Kaczorowski: In past interviews you've said you don't necessarily consider yourself a "gay writer" even though you are an out gay man and you write gay-themed novels. What does the term "gay writer" mean to you? How do you define it?
Rice: I don't know if I would call anyone a "gay writer." I think it's like "alcoholic." It's a self-identifying word. And I don't mean to equate them in terms of value or judgment. But, it's one of those things where people either proclaim themselves to be a gay writer or not. And those who do are committed to writing exclusively about issues that concern the gay community and about characters who are living within it or struggling with living outside of it. Those themes kind of run though my books, but they are primarily character specific. They are specific to whichever character I have fallen in love with at the time. With The Snow Garden, my second novel, I fell in love with a straight woman and a gay man, and I wanted to write about their relationship, about trust and betrayal and infidelity. Topics that aren't necessarily exclusive to gay people. So, with that book especially, I was not willing to call it a "gay" book or embrace the term "gay writer."
I think also the implication that everyone's afraid of is that it announces that your work is not capable of being compared to that of straight writers.
Kaczorowski: So, do you think there are obstacles to overcome if an author considered him or herself a gay writer?
Rice: Absolutely. I think that what people don't realize happens when they embrace that label is that the implication becomes, because they are committed to being a gay writer, they are either going to ignore or throw out various fundamental aspects of story-telling. That they don't need them or that they are committed to writing a social chronicle. And it implies that their book is actually not going to be as engrossing or as entertaining as something [written by] someone who isn't using that label. I'm someone who believes very strongly that to be a writer you enter into a contract of sorts with your reader and you have to fulfill certain obligations. I think when we get into those sort of ghetto labels the implication is: "Oh, no, I won't be fulfilling those obligations for you; if you're gay you'll just appreciate my work because I'm a gay writer but I'm not actually going to take the extra effort to make you believe in the story."
Kaczorowski: Would you ever consider writing a completely non-gay novel, set within an exclusively heterosexual environment? Is that something that would interest you?
Rice: It is something that would interest me. I don't feel the urge very strongly now. But, I think if I were to write a straight novel it would be as a way of moving into another genre, like supernatural horror or quasi-science fiction. It would be about a really different exploration for me. I would set aside the old ways of addressing sexuality that I have been using to do something completely new. Sort of wiping the slate clean. And that's an attractive idea.
Kaczorowski: Do you have any notion of your readership? Is it primarily gay, straight, mixed?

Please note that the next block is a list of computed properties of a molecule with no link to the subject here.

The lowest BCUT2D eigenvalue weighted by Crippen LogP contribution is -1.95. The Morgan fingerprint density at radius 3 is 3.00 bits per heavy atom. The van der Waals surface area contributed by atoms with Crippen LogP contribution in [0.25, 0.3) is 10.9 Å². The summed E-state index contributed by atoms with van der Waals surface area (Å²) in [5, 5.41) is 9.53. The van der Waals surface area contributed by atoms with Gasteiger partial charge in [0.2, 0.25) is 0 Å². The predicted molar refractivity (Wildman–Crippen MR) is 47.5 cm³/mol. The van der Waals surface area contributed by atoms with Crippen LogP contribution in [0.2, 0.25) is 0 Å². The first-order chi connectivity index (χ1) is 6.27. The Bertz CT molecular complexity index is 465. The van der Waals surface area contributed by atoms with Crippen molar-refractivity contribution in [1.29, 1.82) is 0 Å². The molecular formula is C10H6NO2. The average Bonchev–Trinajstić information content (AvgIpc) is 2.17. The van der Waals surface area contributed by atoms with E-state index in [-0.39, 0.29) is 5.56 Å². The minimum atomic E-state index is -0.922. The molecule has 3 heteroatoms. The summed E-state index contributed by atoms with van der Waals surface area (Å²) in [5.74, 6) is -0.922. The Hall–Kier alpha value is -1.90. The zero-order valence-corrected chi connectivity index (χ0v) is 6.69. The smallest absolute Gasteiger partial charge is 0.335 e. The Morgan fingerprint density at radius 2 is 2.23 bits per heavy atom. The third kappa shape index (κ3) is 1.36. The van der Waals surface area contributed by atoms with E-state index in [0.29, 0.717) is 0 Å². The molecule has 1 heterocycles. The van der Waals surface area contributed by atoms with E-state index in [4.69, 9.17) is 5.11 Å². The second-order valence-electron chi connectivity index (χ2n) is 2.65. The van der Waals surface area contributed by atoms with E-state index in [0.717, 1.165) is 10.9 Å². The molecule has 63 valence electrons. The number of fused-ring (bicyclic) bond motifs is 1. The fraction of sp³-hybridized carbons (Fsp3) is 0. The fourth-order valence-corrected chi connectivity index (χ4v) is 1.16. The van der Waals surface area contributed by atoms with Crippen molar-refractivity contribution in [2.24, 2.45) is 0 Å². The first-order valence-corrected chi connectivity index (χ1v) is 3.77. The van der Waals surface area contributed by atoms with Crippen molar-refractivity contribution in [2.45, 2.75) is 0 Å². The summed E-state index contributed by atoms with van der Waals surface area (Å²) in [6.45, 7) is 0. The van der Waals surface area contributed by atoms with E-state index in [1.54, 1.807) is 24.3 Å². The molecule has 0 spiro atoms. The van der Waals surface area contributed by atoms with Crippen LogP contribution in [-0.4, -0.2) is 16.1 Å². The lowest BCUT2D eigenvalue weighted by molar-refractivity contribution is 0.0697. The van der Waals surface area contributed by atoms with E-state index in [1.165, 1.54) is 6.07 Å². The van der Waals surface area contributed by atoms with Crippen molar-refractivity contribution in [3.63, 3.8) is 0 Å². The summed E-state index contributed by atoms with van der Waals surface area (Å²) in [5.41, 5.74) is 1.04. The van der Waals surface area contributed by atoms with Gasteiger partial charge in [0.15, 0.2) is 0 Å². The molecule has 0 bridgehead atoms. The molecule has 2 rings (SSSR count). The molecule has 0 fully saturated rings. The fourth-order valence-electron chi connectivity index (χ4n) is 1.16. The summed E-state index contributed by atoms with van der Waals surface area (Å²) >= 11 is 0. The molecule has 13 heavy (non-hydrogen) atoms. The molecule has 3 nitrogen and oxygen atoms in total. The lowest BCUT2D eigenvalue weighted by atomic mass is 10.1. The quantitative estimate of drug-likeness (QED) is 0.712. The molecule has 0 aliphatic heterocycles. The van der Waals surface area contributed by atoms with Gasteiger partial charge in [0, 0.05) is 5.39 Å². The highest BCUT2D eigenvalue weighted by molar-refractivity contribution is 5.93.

Rice: I have a notion of who shows up at my book signings and who contacts me via email. And that's primarily gay men. With a smattering of young straight women. Actually, I sell more books at signings at Gay Pride events probably than anywhere else. I don't know if it's because people have had a few beers and are more inclined to buy a book that they may not read! But the consensus about my books is that given the numbers at which they sell, there is a silent audience of women out there that is reading them, because the wisdom in [publishing] is that you cannot have a best seller without women. That even Tom Clancy has got scores of women reading his books. The women are who put books on the best seller list. All three of my books have been best sellers, so it must be all these women I've never met. These silent women readers.
Kaczorowski: When you are writing do you have an ideal reader in mind?
Rice: It's me! I'm writing for myself. I'm the ideal reader. I am writing the book that I want to read. I'm a voracious reader. I think all writers begin as readers, and so I'm writing the book that would most satisfy me. Which is more challenging I think than a lot of people realize. I'm a tough self-critic and nobody is subjected to harsher criticism than I am. Sometimes it's about lightening up and letting it come out. But other times it's about saying: "You wouldn't buy that; you wouldn't let that slide if it were someone other than you."
Kaczorowski: So, are you writing books that fill a void for you as a reader?
Rice: I think so. To a degree. I wouldn't belittle the writers who have written similar books over the years, but I think that I definitely, in the beginning, wanted big, ballsy, over-the-top thriller type stories involving gay characters. And I really didn't see a lot of them out there. Most of what I saw out there was great, but it was small, it was intimate, it was literary. I wanted spectacle. I wanted action. I wanted violence. And I think my first book filled a void in that regard. There were a lot of readers out there who weren't gravitating to the traditional gay stuff and wanted a sort of adrenalin-fueled story. I think that was a big appeal. And so in that sense I did write the book that I wanted to read.